This Blog

In the course of a long career in librarianship – as a librarian, manager, professional leader, researcher and teacher – and through many years of participation in international programmes and activities, I have held the belief that libraries and information services contribute to peace and justice through the global exchange and sharing of information and knowledge. This site is intended as a resource for all who are interested in international and comparative aspects of librarianship and information work. I focus on matters with a conceptual and historic slant, including LIS development and the international political economy of information, roughly those matters covered in my recent book. But I also indulge myself sometimes and blog to air my opinions on other topics as well.

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Cataloguing, with love from Italy

In a conversation in a faculty meeting in a leading South African LIS school in the early 1970s, I ventured the opinion that cataloguing is a central competency of any librarian. This was greeted with of derision. Since then, as a manager and researcher, I have observed the practical consequences of the drift away from all library-related things towards the “harder” and more academically respectable discipline of information science. As an ineducable dinosaur, I remain convinced of the centrality of cataloguing in the information professions. You may not have to, or want to, catalogue, but some understanding of the principles of cataloguing is essential to almost any facet of information service. Cataloguing is not a refuge for shrinking violets, for pernickety, nit-picking, obsessive-compulsive types who become librarians because they don’t like dealing with people. Cataloguing is for connecting people with resources. It is basic to the selection, acquisition/ingestion, storage, retrieval/discovery, and availability of bibliographic resources of all kinds, ancient and modern, physical and virtual.

This came to mind when my friend Mauro Guerrini, a professor in the University of Florence, Italy, sent me an advance copy of his book, Dalla catalogazione alla metadatazione: Tracce di un percorso [From cataloging to metadating: traces of a journey] (Guerrini 2020). 

I have to say at the outset that I’m not qualified to expertly review a book on cataloguing. I was taught cataloguing in the mid-1960s, when the rules were set out in the ALA Cataloging rules for author and title entries of 1949, a revision of the 1908 Cataloguing rules, which had been the result of a collaboration between the American Library Association and the (British) Library Association. This was a slim volume with a brick-red softcover. Roughly when I first started teaching in a library school, the “blue code” was introduced: the Anglo-American Cataloging Rules (AACR) of 1967, a much thicker volume with a blue softcover. (For correct names and dates of the various editions see Guerrini or Haider (2021).)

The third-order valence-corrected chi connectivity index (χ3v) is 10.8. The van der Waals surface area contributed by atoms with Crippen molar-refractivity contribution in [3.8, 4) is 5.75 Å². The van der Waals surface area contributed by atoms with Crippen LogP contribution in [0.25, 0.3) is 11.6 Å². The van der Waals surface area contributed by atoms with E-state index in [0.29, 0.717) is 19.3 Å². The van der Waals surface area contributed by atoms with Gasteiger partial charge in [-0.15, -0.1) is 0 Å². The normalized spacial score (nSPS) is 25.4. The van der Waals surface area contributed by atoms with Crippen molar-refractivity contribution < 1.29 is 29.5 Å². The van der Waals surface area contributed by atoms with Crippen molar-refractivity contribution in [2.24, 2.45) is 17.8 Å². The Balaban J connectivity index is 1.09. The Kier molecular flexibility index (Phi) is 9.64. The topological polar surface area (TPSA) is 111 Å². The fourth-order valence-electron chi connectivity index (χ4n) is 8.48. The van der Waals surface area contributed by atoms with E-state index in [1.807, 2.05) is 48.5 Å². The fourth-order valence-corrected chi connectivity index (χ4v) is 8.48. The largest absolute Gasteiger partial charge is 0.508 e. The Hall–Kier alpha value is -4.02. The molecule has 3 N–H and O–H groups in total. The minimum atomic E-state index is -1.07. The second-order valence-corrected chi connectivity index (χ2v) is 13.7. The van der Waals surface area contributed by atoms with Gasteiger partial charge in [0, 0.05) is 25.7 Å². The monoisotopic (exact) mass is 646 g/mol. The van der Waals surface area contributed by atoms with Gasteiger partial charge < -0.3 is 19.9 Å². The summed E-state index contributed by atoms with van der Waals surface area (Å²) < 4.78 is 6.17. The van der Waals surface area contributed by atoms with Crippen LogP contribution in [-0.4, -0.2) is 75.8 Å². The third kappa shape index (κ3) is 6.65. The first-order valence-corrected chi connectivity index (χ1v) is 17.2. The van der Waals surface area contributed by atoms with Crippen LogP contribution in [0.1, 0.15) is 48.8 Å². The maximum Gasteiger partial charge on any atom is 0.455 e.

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Global Gleanings #10

This is a slightly expanded version of my column of news, views and snippets from the international literature of books, libraries, and information, compiled for LIASA-in-Touch, the quarterly newsletter of the Library and Information Association of South Africa (LIASA).

I devoted my previous column to libraries and social justice. In this column I follow up by giving prominence to an important article dealing with libraries and social development, before moving on to other topics.

Making libraries developmentally relevant

It is an article of faith of LIS workers worldwide that libraries and information services matter.  We believe that libraries make a difference in people’s lives, and that they can contribute significantly to national development. But there is often an undertone of frustration. We realize that we are not making the impact we should. In 2011 there were more than 350,000 public libraries worldwide, of which more than 250,000 were in developing and transitioning countries, but their potential was not recognized, and opportunities to put them to work in developing communities were being missed. Instead, development resources were wasted and the wheel was being re-invented through the largely unsuccessful introduction of new agencies such as telecentres, while public libraries barely featured on the horizon of development agencies.

In a recent article in Public library quarterly, Ari Katz (A. Katz 2021) describes an international donor-funded programme which attempted to change this. Concurrently with the programmes launched by the United Nations 2030 Agenda for Sustainable Development (United Nations 2015), which offered opportunities for enterprising LIS leaders to insert their countries’ libraries into multi-disciplinary programmes, the Bill and Melinda Gates Foundation was engaged in its ambitious Global Libraries initiative. As part of this initiative, the Foundation contracted IREX, a US foundation, to undertake a series of projects promoting public library development in a dozen low- and middle-income countries. The projects, part of the Beyond Access programme, which ran from 2011 to 2018, aimed at forming a link between public libraries and the development community. Continue reading